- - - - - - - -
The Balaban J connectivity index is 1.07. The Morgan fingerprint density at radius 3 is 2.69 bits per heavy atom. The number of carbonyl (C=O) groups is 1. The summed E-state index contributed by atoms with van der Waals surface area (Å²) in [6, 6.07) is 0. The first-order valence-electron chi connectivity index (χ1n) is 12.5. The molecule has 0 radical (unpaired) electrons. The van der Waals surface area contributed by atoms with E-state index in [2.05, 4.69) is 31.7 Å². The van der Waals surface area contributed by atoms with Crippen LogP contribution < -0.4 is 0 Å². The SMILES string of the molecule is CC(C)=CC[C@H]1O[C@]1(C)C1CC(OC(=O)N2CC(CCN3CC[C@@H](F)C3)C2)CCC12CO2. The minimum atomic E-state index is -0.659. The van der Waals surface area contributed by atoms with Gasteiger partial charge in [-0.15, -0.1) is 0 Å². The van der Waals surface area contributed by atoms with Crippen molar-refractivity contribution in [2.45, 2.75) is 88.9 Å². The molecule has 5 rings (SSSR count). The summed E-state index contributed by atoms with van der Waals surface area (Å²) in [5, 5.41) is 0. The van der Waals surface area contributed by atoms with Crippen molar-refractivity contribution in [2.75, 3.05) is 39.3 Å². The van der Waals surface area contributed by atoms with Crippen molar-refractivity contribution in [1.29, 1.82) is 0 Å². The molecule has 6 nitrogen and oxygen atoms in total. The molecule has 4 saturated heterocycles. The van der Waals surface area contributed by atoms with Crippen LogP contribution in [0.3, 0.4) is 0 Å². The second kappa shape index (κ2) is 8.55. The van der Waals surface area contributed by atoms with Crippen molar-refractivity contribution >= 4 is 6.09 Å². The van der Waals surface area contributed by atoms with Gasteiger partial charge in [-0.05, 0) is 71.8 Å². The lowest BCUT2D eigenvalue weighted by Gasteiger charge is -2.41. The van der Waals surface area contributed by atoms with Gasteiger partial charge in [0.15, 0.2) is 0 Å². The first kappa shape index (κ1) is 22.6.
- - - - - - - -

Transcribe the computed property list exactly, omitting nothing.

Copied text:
The Balaban J connectivity index is 1.07. The Morgan fingerprint density at radius 3 is 2.69 bits per heavy atom. The number of carbonyl (C=O) groups is 1. The summed E-state index contributed by atoms with van der Waals surface area (Å²) in [6, 6.07) is 0. The first-order valence-electron chi connectivity index (χ1n) is 12.5. The molecule has 0 radical (unpaired) electrons. The van der Waals surface area contributed by atoms with E-state index in [2.05, 4.69) is 31.7 Å². The van der Waals surface area contributed by atoms with Crippen LogP contribution < -0.4 is 0 Å². The SMILES string of the molecule is CC(C)=CC[C@H]1O[C@]1(C)C1CC(OC(=O)N2CC(CCN3CC[C@@H](F)C3)C2)CCC12CO2. The minimum atomic E-state index is -0.659. The van der Waals surface area contributed by atoms with Gasteiger partial charge in [-0.15, -0.1) is 0 Å². The van der Waals surface area contributed by atoms with Crippen molar-refractivity contribution in [2.45, 2.75) is 88.9 Å². The molecule has 5 rings (SSSR count). The summed E-state index contributed by atoms with van der Waals surface area (Å²) in [5, 5.41) is 0. The van der Waals surface area contributed by atoms with Crippen molar-refractivity contribution in [2.75, 3.05) is 39.3 Å². The van der Waals surface area contributed by atoms with Crippen molar-refractivity contribution in [1.29, 1.82) is 0 Å². The molecule has 6 nitrogen and oxygen atoms in total. The molecule has 4 saturated heterocycles. The van der Waals surface area contributed by atoms with Crippen LogP contribution in [0.3, 0.4) is 0 Å². The second kappa shape index (κ2) is 8.55. The van der Waals surface area contributed by atoms with Crippen molar-refractivity contribution >= 4 is 6.09 Å². The van der Waals surface area contributed by atoms with Gasteiger partial charge in [-0.05, 0) is 71.8 Å². The lowest BCUT2D eigenvalue weighted by Gasteiger charge is -2.41. The van der Waals surface area contributed by atoms with Gasteiger partial charge in [0.15, 0.2) is 0 Å². The first kappa shape index (κ1) is 22.6.